To introduce myself, I am Sylvia Jorrin, a farmer in the Catskill Mountains. The 27th anniversary of the founding of this farm was May 8. While it features sheep, there is a sprinkling of dairy goats as well as about 75 currant and gooseberry bushes to flavor the mix. Often there are vegetables, such as leeks, garlic, kale and radichio, some of which are sold. The farm covers 85 acres on which I run between 75 and 100 animals.
There are conservation practices in place as the creek here ultimately flows out of the taps in New York City, which is 180 miles away. Both the city and the federal government have paid for the fencing and clean water practices that are in place here.
Two of my books have been published. The first is called Sylvia’s Farm. The sequel is The Journal of an Improbable Shepherd. They are about the wonders of the life here.
The most current project here is to repair the roadside fencing destroyed by this most ghastly of winters and to move or replace an existing fence compromised by some very insistent beavers. I had destroyed their dams over a period of years until their last effort required serious work by a man with an excavator. Two days before he was to do the work, my son took a kayak out onto the beaver pond. That did it. When he visits nothing gives him more pleasure than the time he spends on the pond. Obviously, the pond stays.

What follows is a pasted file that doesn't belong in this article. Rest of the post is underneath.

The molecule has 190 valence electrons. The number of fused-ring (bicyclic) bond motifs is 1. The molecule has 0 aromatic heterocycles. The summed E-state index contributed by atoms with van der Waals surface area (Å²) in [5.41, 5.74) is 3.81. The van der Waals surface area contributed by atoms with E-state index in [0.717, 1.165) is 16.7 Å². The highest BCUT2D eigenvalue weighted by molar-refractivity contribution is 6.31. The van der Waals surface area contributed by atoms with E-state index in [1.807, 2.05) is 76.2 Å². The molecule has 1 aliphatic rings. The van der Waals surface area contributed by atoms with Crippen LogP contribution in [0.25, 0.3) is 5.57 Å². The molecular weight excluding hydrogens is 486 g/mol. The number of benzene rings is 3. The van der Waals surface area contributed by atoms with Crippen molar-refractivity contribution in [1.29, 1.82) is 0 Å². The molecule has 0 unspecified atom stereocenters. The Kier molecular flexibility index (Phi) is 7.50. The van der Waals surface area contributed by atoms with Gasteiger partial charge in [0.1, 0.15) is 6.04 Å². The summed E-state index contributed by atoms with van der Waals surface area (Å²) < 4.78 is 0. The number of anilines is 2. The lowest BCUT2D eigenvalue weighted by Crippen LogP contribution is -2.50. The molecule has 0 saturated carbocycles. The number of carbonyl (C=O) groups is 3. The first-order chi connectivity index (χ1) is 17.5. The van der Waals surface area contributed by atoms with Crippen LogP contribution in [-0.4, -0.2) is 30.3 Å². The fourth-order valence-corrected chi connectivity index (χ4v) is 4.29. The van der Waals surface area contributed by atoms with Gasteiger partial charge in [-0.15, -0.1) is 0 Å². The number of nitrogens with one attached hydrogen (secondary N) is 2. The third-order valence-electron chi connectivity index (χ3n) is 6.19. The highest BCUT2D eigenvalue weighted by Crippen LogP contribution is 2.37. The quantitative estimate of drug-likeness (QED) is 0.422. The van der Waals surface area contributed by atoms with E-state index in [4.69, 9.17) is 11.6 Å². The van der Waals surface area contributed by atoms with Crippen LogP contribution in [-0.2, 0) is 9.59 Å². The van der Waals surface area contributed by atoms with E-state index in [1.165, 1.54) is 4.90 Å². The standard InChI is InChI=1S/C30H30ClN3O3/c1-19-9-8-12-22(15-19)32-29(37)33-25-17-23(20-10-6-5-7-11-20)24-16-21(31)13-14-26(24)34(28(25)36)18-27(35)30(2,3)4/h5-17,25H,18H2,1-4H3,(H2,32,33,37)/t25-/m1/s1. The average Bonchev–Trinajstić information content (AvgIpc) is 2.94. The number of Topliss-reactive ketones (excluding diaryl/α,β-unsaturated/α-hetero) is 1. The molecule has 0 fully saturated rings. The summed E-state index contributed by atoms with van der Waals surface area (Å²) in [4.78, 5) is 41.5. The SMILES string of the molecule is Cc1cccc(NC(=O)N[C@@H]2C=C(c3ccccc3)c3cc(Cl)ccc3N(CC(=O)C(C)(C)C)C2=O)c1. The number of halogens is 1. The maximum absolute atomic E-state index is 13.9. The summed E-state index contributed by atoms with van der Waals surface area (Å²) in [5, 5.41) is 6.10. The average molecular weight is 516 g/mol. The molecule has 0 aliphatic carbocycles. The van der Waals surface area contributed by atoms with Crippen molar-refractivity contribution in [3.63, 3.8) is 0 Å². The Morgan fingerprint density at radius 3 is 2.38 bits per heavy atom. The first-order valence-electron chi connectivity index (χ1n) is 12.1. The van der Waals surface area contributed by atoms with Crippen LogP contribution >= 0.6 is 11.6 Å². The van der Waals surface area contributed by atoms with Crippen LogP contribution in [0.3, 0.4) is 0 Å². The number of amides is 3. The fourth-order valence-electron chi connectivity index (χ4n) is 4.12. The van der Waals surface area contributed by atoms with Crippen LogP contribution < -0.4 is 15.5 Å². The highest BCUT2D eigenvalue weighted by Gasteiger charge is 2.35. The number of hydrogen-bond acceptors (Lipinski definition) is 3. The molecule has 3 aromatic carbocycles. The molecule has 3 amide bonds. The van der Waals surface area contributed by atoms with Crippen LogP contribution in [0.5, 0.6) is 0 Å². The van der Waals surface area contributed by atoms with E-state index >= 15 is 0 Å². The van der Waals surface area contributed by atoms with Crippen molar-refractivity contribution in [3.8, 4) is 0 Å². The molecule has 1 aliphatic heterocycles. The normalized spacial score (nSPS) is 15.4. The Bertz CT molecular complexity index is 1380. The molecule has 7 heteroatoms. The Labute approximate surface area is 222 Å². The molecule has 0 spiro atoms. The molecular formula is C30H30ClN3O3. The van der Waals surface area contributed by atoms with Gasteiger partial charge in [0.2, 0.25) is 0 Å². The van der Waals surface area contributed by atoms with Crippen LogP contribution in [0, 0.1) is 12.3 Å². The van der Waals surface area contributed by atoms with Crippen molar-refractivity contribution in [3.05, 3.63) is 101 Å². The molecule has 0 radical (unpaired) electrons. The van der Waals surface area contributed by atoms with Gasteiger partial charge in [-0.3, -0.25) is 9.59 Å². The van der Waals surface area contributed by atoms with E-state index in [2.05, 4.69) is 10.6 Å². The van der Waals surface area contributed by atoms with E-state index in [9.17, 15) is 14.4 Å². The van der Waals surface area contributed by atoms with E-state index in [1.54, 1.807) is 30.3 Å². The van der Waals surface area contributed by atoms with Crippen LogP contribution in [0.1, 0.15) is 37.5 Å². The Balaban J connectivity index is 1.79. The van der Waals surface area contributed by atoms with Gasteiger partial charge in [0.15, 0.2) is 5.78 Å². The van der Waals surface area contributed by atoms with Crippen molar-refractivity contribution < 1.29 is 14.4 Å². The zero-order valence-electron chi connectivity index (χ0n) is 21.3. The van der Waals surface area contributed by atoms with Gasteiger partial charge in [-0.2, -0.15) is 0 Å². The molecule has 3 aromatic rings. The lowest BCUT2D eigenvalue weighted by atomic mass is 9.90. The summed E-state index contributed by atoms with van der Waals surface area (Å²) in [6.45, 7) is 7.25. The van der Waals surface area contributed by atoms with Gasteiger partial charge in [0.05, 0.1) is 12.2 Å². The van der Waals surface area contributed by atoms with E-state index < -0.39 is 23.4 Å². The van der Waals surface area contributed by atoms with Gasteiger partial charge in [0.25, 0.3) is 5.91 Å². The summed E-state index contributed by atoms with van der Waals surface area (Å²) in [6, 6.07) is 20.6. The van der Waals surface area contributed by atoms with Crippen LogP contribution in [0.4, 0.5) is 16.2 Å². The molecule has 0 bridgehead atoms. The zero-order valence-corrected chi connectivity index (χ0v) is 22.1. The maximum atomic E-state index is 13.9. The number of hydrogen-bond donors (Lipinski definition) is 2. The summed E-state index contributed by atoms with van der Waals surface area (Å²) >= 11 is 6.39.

In the interest of keeping the water clean, my sheep and goats have to be fenced out, therefore the Watershed Agriculture Council is paying to reposition said fence. A nice job. The irony is that the pond and the 10 acres around the water sources are also declared to be wildlife protection areas, therefore, while the local deer, foxes, coyotes and, yes, beavers, are free to roam, foul and drink from it, my dear sweet sheep are not. Go figure.
Signed copies of my books are available by calling me at 607-746-2596. I do have a website that includes a new story every month as well as photographs.
Shear Your Own Sheep
Check out this advice from a professional shearer on the ins and outs of at-home wool removal, setting you up for a safe, humane experience every time.
Fiber Farms and Wool Farming
Shearing sheep, alpacas, or llamas can bring your small wool farming operation a tidy profit, without the fuss of breeding.
Building New Lambing Jugs
Last year, the lambing jugs were cobbled together from panels and gates that were on hand, but not meant for long-term use. This fall, we’re turning an unused area of the barn into the lambing area with custom-built pens that will be secure, as well as movable for easy clean-up after lambing season is over.